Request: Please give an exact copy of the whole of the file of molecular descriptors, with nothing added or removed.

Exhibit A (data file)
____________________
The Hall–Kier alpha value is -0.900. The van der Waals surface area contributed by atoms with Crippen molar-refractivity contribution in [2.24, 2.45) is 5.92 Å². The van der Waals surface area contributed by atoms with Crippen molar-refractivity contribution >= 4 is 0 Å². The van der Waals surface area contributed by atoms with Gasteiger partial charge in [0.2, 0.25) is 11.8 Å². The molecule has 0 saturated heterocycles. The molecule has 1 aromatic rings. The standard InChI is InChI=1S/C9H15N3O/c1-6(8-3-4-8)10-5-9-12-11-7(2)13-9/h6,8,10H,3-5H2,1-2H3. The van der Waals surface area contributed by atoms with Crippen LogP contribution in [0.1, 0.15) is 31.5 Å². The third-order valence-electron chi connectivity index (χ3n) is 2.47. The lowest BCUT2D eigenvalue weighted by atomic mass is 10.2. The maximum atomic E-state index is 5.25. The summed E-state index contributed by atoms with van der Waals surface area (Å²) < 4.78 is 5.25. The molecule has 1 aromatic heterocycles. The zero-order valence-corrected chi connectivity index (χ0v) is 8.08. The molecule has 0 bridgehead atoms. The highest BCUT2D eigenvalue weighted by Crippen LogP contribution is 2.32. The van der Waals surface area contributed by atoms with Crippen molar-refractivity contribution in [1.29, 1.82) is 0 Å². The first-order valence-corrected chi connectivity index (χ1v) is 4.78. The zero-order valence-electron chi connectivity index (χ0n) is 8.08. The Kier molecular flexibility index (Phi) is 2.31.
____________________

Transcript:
The Hall–Kier alpha value is -0.900. The van der Waals surface area contributed by atoms with Crippen molar-refractivity contribution in [2.24, 2.45) is 5.92 Å². The van der Waals surface area contributed by atoms with Crippen molar-refractivity contribution >= 4 is 0 Å². The van der Waals surface area contributed by atoms with Gasteiger partial charge in [0.2, 0.25) is 11.8 Å². The molecule has 0 saturated heterocycles. The molecule has 1 aromatic rings. The standard InChI is InChI=1S/C9H15N3O/c1-6(8-3-4-8)10-5-9-12-11-7(2)13-9/h6,8,10H,3-5H2,1-2H3. The van der Waals surface area contributed by atoms with Crippen LogP contribution in [0.1, 0.15) is 31.5 Å². The third-order valence-electron chi connectivity index (χ3n) is 2.47. The lowest BCUT2D eigenvalue weighted by atomic mass is 10.2. The maximum atomic E-state index is 5.25. The summed E-state index contributed by atoms with van der Waals surface area (Å²) < 4.78 is 5.25. The molecule has 1 aromatic heterocycles. The zero-order valence-corrected chi connectivity index (χ0v) is 8.08. The molecule has 0 bridgehead atoms. The highest BCUT2D eigenvalue weighted by Crippen LogP contribution is 2.32. The van der Waals surface area contributed by atoms with Crippen molar-refractivity contribution in [1.29, 1.82) is 0 Å². The first-order valence-corrected chi connectivity index (χ1v) is 4.78. The zero-order valence-electron chi connectivity index (χ0n) is 8.08. The Kier molecular flexibility index (Phi) is 2.31.